The survey is open until December 31, 2014 to all nurses who identify themselves as or who were educated CNSs.

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Clinical Tips from AENJ

#75 What did you eat today?

In the fast-paced ED, we try to avoid the mundane and banal in the patient’s life; yet, sometimes therein lies the essential clue. Consider …

  • The hypoglycemic patient who had taken insulin but skipped breakfast.
  • Planning RSI airway management in a full-stomach patient.
  • The unexplained hyperkalemia in a well person who has spent three days consuming jars of guacamole and salsa from the big-box store.
  • The youthful hiker with ascending paralysis who paused to eat a pale wild carrot and learned what happened to Socrates.
  • The newly immigrated family who foraged for mushrooms and became ill when they found Amanita phalloides.
  • The CHF’er or Cholecystitis patient who you will probably see at Thanksgiving.
  • The Trichinosis victims who had hunted and eaten bear meat (that was undercooked).
  • The seafood-eating tourist who comes down with scombroid or ciguatera poisoning.
  • Considering food-borne Botulism in the differential diagnosis of weakness, diplopia, and ptosis.
  • Gastrointestinal illness with fecal-oral transmission. [The Four “F”s: food, fingers, feces, flies.]

Painting: "Death of Socrates" by Jacques-Louis David
"Death of Socrates" by Jacques-Louis David

Click to download 2014's Collected Tips #34 -(>)
Click to download 2013's Collected Tips (#1 - #33)

Guidelines & Scientific Statements
Upcoming Conferences
 Contact us with information upon conferences of interest to the readership.
 
 
Quick Poll

We never know when or where (outside of work) that we'll confront a moment of crisis and decision.
 

The Classic "What If" Question: You are at a restaurant, and a fellow diner inescapably needs a cricothyrotomy. EMS isn't there, and isn't authorized to do one. Will you do a cricothyrotomy? NOW?
The Classic "What If" Question: You are at a restaurant, and a fellow diner inescapably needs a cricothyrotomy. EMS isn't there, and isn't authorized to do one. Will you do a cricothyrotomy? NOW?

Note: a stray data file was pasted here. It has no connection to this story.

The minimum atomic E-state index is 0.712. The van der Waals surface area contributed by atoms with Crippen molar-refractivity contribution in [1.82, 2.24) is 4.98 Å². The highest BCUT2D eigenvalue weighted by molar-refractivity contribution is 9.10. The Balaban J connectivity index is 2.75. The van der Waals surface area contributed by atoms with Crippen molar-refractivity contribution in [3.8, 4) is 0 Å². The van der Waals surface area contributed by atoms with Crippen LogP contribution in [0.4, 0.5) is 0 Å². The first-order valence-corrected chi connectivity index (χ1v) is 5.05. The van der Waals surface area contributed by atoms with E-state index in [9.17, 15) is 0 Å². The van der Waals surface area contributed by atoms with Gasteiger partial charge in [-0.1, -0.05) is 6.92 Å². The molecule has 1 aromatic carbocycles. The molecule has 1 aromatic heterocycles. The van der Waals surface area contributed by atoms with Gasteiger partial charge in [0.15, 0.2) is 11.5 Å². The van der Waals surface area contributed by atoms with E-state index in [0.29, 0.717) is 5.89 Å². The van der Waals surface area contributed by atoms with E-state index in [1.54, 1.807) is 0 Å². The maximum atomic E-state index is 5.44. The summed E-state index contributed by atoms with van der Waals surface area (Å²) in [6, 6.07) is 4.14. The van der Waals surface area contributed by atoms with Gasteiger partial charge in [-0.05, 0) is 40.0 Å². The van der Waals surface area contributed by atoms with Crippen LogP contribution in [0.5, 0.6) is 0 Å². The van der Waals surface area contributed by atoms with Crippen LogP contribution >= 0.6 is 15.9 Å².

The Classic "What If" Question: You are at a restaurant, and a fellow diner inescapably needs a cricothyrotomy. EMS isn't there, and isn't authorized to do one. Will you do a cricothyrotomy? NOW?
The Classic "What If" Question: You are at a restaurant, and a fellow diner inescapably needs a cricothyrotomy. EMS isn't there, and isn't authorized to do one. Will you do a cricothyrotomy? NOW?
The Classic "What If" Question: You are at a restaurant, and a fellow diner inescapably needs a cricothyrotomy. EMS isn't there, and isn't authorized to do one. Will you do a cricothyrotomy? NOW?
The Classic "What If" Question: You are at a restaurant, and a fellow diner inescapably needs a cricothyrotomy. EMS isn't there, and isn't authorized to do one. Will you do a cricothyrotomy? NOW?
The Classic "What If" Question: You are at a restaurant, and a fellow diner inescapably needs a cricothyrotomy. EMS isn't there, and isn't authorized to do one. Will you do a cricothyrotomy? NOW?
The Classic "What If" Question: You are at a restaurant, and a fellow diner inescapably needs a cricothyrotomy. EMS isn't there, and isn't authorized to do one. Will you do a cricothyrotomy? NOW?
The Classic "What If" Question: You are at a restaurant, and a fellow diner inescapably needs a cricothyrotomy. EMS isn't there, and isn't authorized to do one. Will you do a cricothyrotomy? NOW?
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Author Alert!

Advanced Emergency Nursing Journal is seeking authors, articles, and topics. If you are interested in writing for publication, please check our newest (9-2013)"Topics of Interest" for your project. Please contact our Editors if you have an additional proposal or suggestion.